Book Review: World War Z

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I’m not a huge fan of the zombie genre but Max Brooks kept me thoroughly entertained with his ‘fictional history’ of the Zombie War. This all started by watching the movie “World War Z” which I surprisingly enjoyed. Curiosity getting the better of me, I had to read the book.

Let me start with the first shocker of the book. It’s not like the movie. In fact, it’s going to be easier to make a list of all things that are the same between the book and the movie:

1. They both have Zombies in it.
2. A lot of zombies die.
3. Israel’s “10th man” concept is communicated clearly.
4. They are both titled ‘World War Z.”

Let me double-check….Yeah, I think that about covers it.

The movie is entertaining and so is the book. They are just very, very different.

The book is a not-so-subtle slap in the face to the American value system and arrogance. Cuba comes off as the model country of how to survive in case the entire democratic/capitalistic system craters.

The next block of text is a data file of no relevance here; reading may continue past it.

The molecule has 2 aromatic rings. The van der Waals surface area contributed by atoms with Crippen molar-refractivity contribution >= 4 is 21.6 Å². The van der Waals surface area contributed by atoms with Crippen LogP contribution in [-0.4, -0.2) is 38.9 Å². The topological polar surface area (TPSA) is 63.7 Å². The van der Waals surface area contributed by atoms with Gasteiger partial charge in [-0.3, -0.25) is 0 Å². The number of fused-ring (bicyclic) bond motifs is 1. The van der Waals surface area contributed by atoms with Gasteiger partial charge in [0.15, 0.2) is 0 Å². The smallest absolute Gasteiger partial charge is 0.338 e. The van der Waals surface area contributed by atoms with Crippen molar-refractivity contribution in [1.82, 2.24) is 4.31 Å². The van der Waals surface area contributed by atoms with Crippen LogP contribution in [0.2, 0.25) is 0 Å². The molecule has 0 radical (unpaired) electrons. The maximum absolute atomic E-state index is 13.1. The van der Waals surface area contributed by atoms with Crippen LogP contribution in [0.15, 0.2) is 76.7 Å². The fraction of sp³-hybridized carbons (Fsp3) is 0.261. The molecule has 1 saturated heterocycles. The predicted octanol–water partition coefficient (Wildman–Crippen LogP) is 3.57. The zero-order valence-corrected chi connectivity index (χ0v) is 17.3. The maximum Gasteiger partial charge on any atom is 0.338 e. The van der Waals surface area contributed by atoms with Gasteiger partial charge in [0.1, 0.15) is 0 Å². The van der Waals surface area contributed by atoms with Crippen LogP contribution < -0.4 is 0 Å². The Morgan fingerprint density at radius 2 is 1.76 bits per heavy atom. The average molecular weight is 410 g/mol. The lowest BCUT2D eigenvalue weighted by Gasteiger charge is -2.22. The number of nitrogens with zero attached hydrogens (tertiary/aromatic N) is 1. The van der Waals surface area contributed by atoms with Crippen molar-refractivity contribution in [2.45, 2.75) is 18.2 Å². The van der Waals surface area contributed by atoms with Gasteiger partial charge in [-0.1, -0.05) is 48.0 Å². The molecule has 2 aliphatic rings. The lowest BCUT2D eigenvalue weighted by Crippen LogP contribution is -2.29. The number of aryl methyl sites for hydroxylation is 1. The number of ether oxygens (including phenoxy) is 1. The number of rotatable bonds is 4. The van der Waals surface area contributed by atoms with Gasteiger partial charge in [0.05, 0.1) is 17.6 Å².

The real genius of the book is because of the way Brooks tell the story, it’s entirely possible to miss the critique of American arrogance. It reads like a commissioned report, an investigative history. The interviews are from widely different characters all over the globe detailing their experiences with the zombies. It’s through these interviews we learn not only about individual tales of heroism but also the nightmares they live with. Each story is told from distinct perspectives, no objectivity is even attempted. It leaves the reader having to understand that none of the accounts are objective.

Telling the story this way allows Brooks to get in many critiques about American hubris, arrogance and dependence on technology. It’s a not-so-hidden critique on our abandoning the “dirty jobs” for white-collar jobs. What makes Brooks brilliant is that he is able to do this in a way that doesn’t compromise the story. It’s brilliant and completely works. We are transported from Brazil to China to Russia to Japan to different cities in the United States hearing of the successes and failures against people who had been reanimated by the virus. Along the way, the depravity of man is clearly exposed against the backdrop of a worldwide tragedy. But the goodness of man is exposed thru the stories as well.

It is absolutely worth reading.

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